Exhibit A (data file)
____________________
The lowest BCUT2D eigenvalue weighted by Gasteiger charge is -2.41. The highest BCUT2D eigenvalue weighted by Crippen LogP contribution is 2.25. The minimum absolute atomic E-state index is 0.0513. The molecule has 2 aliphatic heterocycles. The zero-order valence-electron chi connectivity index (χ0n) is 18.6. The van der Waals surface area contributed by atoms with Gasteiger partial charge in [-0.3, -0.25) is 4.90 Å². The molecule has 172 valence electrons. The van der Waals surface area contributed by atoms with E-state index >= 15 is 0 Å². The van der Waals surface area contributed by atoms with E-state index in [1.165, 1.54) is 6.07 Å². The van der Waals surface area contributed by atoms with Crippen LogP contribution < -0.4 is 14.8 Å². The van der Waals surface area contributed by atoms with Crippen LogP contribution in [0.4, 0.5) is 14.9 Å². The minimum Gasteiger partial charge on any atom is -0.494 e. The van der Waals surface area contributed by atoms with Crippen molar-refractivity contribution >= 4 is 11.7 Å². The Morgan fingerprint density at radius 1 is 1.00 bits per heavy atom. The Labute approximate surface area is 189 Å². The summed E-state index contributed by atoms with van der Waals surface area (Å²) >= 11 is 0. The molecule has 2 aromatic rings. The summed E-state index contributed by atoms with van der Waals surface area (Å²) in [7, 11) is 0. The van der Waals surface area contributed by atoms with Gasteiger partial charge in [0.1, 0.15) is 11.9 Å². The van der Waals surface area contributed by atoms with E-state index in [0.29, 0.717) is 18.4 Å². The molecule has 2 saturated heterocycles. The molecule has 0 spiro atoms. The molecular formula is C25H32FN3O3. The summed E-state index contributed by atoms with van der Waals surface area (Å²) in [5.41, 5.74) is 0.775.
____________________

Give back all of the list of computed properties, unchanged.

The lowest BCUT2D eigenvalue weighted by Gasteiger charge is -2.41. The highest BCUT2D eigenvalue weighted by Crippen LogP contribution is 2.25. The minimum absolute atomic E-state index is 0.0513. The molecule has 2 aliphatic heterocycles. The zero-order valence-electron chi connectivity index (χ0n) is 18.6. The van der Waals surface area contributed by atoms with Gasteiger partial charge in [-0.3, -0.25) is 4.90 Å². The molecule has 172 valence electrons. The van der Waals surface area contributed by atoms with E-state index >= 15 is 0 Å². The van der Waals surface area contributed by atoms with E-state index in [1.165, 1.54) is 6.07 Å². The van der Waals surface area contributed by atoms with Crippen LogP contribution < -0.4 is 14.8 Å². The van der Waals surface area contributed by atoms with Crippen LogP contribution in [0.4, 0.5) is 14.9 Å². The minimum Gasteiger partial charge on any atom is -0.494 e. The van der Waals surface area contributed by atoms with Crippen molar-refractivity contribution >= 4 is 11.7 Å². The Morgan fingerprint density at radius 1 is 1.00 bits per heavy atom. The Labute approximate surface area is 189 Å². The summed E-state index contributed by atoms with van der Waals surface area (Å²) >= 11 is 0. The molecule has 2 aromatic rings. The summed E-state index contributed by atoms with van der Waals surface area (Å²) in [7, 11) is 0. The van der Waals surface area contributed by atoms with Gasteiger partial charge in [0.1, 0.15) is 11.9 Å². The van der Waals surface area contributed by atoms with E-state index in [0.29, 0.717) is 18.4 Å². The molecule has 2 saturated heterocycles. The molecule has 0 spiro atoms. The molecular formula is C25H32FN3O3. The summed E-state index contributed by atoms with van der Waals surface area (Å²) in [5.41, 5.74) is 0.775.